by James Van Pelt
Never start with the weather. But what if the weather is the whole story? Solar weather to start with, but also the weather as I write this? Wind rattles the windows. It whistles, moans, and whispers like sheets sliding on sand. Rain taps its fingernails against the glass. Electricity went out hours ago. I find matches in the drawer by the stove, but it takes a while to locate the candles stored in a box with the Christmas decorations behind the suitcases and winter coats. Good thing the phone has a flashlight built in, as long as its battery holds out. No phone signal though. Turning off Wi-Fi and Bluetooth to save energy. It's funny how useless a building feels without power. Wind stole the house's voice. Family is away visiting back east. No kids. No fans. No refrigerator. No television.
Although, to tell the truth, I don't miss continuous disaster coverage. Magnetic storms. Coronal mass ejection (a CME). That's what they said before the lights went out, but they said the event would be just a few hours, and it shouldn't affect cars! I don't think the authorities know what's going on.
Show, don't tell. Drama is in action, they say. So my actions stretch to two days and then to three. I chop down the maple tree in the backyard for the wood stove. Have to clean out the flue. Haven't put wood in that stove for fifteen years. It's a gas-heated home, but the gas isn't flowing either. Dropped below freezing last night. Shut the upstairs doors and placed rolled up towels to block cold air. No radio. Car still won't start. Neighbors are testy. I'm not going to show my emergency supplies in the basement to anyone. I certainly won't tell them about the bagged rice and cases of canned goods. Let them laugh at my survivalist habits now! Ride my bike a few miles through the neighborhoods. People stay inside. It's a suburban ghost town, except for the inner-city refugees. People who live in apartments and condos aren't survivalists, I guess. When the food from their cupboards goes, they're done. Supermarkets near downtown must have emptied in a day. Now they're on the move.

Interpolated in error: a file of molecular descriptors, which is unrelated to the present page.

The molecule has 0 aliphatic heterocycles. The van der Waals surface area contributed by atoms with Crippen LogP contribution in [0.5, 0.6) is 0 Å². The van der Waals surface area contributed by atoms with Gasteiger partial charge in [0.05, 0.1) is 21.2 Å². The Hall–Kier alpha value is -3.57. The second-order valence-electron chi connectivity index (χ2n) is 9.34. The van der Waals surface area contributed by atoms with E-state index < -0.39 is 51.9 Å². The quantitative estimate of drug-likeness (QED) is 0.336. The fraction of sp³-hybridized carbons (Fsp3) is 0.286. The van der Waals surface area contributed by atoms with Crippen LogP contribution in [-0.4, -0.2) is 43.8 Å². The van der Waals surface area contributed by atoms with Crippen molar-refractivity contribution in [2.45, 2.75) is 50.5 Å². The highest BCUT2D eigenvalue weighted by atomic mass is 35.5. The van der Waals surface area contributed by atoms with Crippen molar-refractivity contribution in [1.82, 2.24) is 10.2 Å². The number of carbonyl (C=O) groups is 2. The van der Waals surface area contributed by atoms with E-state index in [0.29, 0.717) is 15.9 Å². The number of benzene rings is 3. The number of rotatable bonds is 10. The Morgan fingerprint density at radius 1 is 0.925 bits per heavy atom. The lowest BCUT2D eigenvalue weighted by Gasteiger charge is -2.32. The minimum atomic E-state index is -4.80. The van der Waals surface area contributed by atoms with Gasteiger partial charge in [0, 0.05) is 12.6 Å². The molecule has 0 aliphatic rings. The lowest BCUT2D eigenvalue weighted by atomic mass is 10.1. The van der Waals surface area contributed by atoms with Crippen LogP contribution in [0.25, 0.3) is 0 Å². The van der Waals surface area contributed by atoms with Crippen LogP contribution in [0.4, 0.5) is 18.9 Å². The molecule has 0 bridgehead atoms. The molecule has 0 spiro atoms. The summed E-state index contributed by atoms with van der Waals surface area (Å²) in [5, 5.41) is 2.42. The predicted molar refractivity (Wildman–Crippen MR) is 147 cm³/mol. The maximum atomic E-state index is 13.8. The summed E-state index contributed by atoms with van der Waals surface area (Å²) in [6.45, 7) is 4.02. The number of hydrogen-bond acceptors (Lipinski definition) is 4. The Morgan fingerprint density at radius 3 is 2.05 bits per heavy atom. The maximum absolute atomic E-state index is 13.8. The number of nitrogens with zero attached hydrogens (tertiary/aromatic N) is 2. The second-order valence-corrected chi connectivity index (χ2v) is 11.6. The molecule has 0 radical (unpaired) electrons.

Only one coincidence per story, and it can't resolve the conflict. That's easy to say for writing fiction, but coincidences happen all the time. Everything is a coincidence, if you think about it. So, what if there was a CME at the same time as an enemy EMP? The magnetic effects caused by the squashing of Earth's magnetic field would run a charge through electrical lines, frying transformers and anything plugged into a wall socket, while the EMP would knock out everything else that's electrical, like cell phones and cars. Are we under attack?